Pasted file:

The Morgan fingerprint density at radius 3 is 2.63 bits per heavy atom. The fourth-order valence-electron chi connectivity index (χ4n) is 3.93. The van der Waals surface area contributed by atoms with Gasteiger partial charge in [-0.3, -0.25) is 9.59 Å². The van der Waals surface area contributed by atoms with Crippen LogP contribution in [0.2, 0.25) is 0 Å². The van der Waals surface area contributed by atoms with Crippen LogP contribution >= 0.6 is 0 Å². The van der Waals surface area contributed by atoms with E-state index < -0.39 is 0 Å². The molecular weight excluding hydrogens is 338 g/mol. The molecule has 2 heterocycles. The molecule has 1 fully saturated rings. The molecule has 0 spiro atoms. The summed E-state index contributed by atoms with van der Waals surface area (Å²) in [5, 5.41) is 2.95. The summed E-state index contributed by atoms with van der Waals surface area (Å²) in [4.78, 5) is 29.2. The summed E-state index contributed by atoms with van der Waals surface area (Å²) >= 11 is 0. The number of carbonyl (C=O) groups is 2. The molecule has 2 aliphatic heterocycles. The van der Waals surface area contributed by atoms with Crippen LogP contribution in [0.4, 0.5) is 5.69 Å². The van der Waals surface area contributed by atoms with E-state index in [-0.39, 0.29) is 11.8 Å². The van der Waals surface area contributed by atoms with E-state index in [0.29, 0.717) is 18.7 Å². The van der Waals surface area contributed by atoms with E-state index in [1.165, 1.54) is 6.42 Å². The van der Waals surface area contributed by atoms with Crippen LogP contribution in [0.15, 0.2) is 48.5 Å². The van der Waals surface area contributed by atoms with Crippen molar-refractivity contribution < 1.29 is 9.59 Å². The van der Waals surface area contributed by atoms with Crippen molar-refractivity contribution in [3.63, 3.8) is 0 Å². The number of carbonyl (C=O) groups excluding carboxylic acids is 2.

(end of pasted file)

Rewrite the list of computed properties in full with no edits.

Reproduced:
The Morgan fingerprint density at radius 3 is 2.63 bits per heavy atom. The fourth-order valence-electron chi connectivity index (χ4n) is 3.93. The van der Waals surface area contributed by atoms with Gasteiger partial charge in [-0.3, -0.25) is 9.59 Å². The van der Waals surface area contributed by atoms with Crippen LogP contribution in [0.2, 0.25) is 0 Å². The van der Waals surface area contributed by atoms with Crippen LogP contribution >= 0.6 is 0 Å². The van der Waals surface area contributed by atoms with E-state index < -0.39 is 0 Å². The molecular weight excluding hydrogens is 338 g/mol. The molecule has 2 heterocycles. The molecule has 1 fully saturated rings. The molecule has 0 spiro atoms. The summed E-state index contributed by atoms with van der Waals surface area (Å²) in [5, 5.41) is 2.95. The summed E-state index contributed by atoms with van der Waals surface area (Å²) in [4.78, 5) is 29.2. The summed E-state index contributed by atoms with van der Waals surface area (Å²) >= 11 is 0. The number of carbonyl (C=O) groups is 2. The molecule has 2 aliphatic heterocycles. The van der Waals surface area contributed by atoms with Crippen LogP contribution in [0.4, 0.5) is 5.69 Å². The van der Waals surface area contributed by atoms with E-state index in [-0.39, 0.29) is 11.8 Å². The van der Waals surface area contributed by atoms with E-state index in [0.29, 0.717) is 18.7 Å². The van der Waals surface area contributed by atoms with E-state index in [1.165, 1.54) is 6.42 Å². The van der Waals surface area contributed by atoms with Crippen LogP contribution in [0.15, 0.2) is 48.5 Å². The van der Waals surface area contributed by atoms with Crippen molar-refractivity contribution < 1.29 is 9.59 Å². The van der Waals surface area contributed by atoms with Crippen molar-refractivity contribution in [3.63, 3.8) is 0 Å². The number of carbonyl (C=O) groups excluding carboxylic acids is 2.